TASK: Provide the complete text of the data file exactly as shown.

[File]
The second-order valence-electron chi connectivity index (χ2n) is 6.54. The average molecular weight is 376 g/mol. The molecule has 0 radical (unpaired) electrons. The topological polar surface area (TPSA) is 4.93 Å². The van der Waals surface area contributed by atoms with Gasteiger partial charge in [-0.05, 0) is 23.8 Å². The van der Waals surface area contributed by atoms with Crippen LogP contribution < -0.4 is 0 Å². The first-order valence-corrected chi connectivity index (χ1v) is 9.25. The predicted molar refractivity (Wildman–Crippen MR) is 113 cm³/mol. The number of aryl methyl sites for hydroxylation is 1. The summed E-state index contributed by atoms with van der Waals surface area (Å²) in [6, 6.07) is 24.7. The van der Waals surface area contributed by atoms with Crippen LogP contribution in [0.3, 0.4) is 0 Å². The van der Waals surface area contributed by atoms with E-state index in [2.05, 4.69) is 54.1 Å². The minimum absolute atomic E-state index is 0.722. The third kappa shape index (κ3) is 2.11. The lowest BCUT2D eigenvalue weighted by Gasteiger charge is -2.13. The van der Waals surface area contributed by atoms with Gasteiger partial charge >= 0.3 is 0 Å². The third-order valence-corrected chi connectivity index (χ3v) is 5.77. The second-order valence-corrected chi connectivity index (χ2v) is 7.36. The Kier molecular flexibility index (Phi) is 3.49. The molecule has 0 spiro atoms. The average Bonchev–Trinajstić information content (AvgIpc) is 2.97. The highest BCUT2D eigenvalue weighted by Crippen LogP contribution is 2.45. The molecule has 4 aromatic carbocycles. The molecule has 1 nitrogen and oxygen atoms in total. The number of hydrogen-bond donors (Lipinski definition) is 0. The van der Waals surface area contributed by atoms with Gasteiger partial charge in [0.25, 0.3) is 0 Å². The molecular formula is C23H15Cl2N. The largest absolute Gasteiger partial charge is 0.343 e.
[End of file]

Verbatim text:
The second-order valence-electron chi connectivity index (χ2n) is 6.54. The average molecular weight is 376 g/mol. The molecule has 0 radical (unpaired) electrons. The topological polar surface area (TPSA) is 4.93 Å². The van der Waals surface area contributed by atoms with Gasteiger partial charge in [-0.05, 0) is 23.8 Å². The van der Waals surface area contributed by atoms with Crippen LogP contribution < -0.4 is 0 Å². The first-order valence-corrected chi connectivity index (χ1v) is 9.25. The predicted molar refractivity (Wildman–Crippen MR) is 113 cm³/mol. The number of aryl methyl sites for hydroxylation is 1. The summed E-state index contributed by atoms with van der Waals surface area (Å²) in [6, 6.07) is 24.7. The van der Waals surface area contributed by atoms with Crippen LogP contribution in [0.3, 0.4) is 0 Å². The van der Waals surface area contributed by atoms with E-state index in [2.05, 4.69) is 54.1 Å². The minimum absolute atomic E-state index is 0.722. The third kappa shape index (κ3) is 2.11. The lowest BCUT2D eigenvalue weighted by Gasteiger charge is -2.13. The van der Waals surface area contributed by atoms with Gasteiger partial charge >= 0.3 is 0 Å². The third-order valence-corrected chi connectivity index (χ3v) is 5.77. The second-order valence-corrected chi connectivity index (χ2v) is 7.36. The Kier molecular flexibility index (Phi) is 3.49. The molecule has 0 spiro atoms. The average Bonchev–Trinajstić information content (AvgIpc) is 2.97. The highest BCUT2D eigenvalue weighted by Crippen LogP contribution is 2.45. The molecule has 4 aromatic carbocycles. The molecule has 1 nitrogen and oxygen atoms in total. The number of hydrogen-bond donors (Lipinski definition) is 0. The van der Waals surface area contributed by atoms with Gasteiger partial charge in [0.25, 0.3) is 0 Å². The molecular formula is C23H15Cl2N. The largest absolute Gasteiger partial charge is 0.343 e.